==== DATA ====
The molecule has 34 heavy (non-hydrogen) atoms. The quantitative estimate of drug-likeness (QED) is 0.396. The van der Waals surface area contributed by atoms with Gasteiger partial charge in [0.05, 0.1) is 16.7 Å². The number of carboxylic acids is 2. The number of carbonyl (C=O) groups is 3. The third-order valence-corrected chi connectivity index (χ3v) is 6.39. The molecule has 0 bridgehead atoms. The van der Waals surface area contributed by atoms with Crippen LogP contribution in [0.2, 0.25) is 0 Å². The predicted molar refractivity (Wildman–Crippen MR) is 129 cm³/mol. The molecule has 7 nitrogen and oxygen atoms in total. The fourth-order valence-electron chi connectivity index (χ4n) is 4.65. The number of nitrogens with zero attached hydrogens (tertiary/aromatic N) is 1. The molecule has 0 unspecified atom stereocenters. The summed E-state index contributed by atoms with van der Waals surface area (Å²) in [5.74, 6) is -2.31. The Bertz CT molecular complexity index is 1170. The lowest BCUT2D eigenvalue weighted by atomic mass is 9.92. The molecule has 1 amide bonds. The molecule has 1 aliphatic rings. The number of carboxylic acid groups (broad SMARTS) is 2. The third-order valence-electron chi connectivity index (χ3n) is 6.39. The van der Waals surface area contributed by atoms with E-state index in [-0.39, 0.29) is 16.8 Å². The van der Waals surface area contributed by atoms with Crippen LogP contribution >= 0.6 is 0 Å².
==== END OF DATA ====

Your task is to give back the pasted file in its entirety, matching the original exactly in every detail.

The molecule has 34 heavy (non-hydrogen) atoms. The quantitative estimate of drug-likeness (QED) is 0.396. The van der Waals surface area contributed by atoms with Gasteiger partial charge in [0.05, 0.1) is 16.7 Å². The number of carboxylic acids is 2. The number of carbonyl (C=O) groups is 3. The third-order valence-corrected chi connectivity index (χ3v) is 6.39. The molecule has 0 bridgehead atoms. The van der Waals surface area contributed by atoms with Crippen LogP contribution in [0.2, 0.25) is 0 Å². The predicted molar refractivity (Wildman–Crippen MR) is 129 cm³/mol. The molecule has 7 nitrogen and oxygen atoms in total. The fourth-order valence-electron chi connectivity index (χ4n) is 4.65. The number of nitrogens with zero attached hydrogens (tertiary/aromatic N) is 1. The molecule has 0 unspecified atom stereocenters. The summed E-state index contributed by atoms with van der Waals surface area (Å²) in [5.74, 6) is -2.31. The Bertz CT molecular complexity index is 1170. The lowest BCUT2D eigenvalue weighted by atomic mass is 9.92. The molecule has 1 amide bonds. The molecule has 1 aliphatic rings. The number of carboxylic acid groups (broad SMARTS) is 2. The third-order valence-electron chi connectivity index (χ3n) is 6.39. The van der Waals surface area contributed by atoms with E-state index in [-0.39, 0.29) is 16.8 Å². The van der Waals surface area contributed by atoms with Crippen LogP contribution >= 0.6 is 0 Å².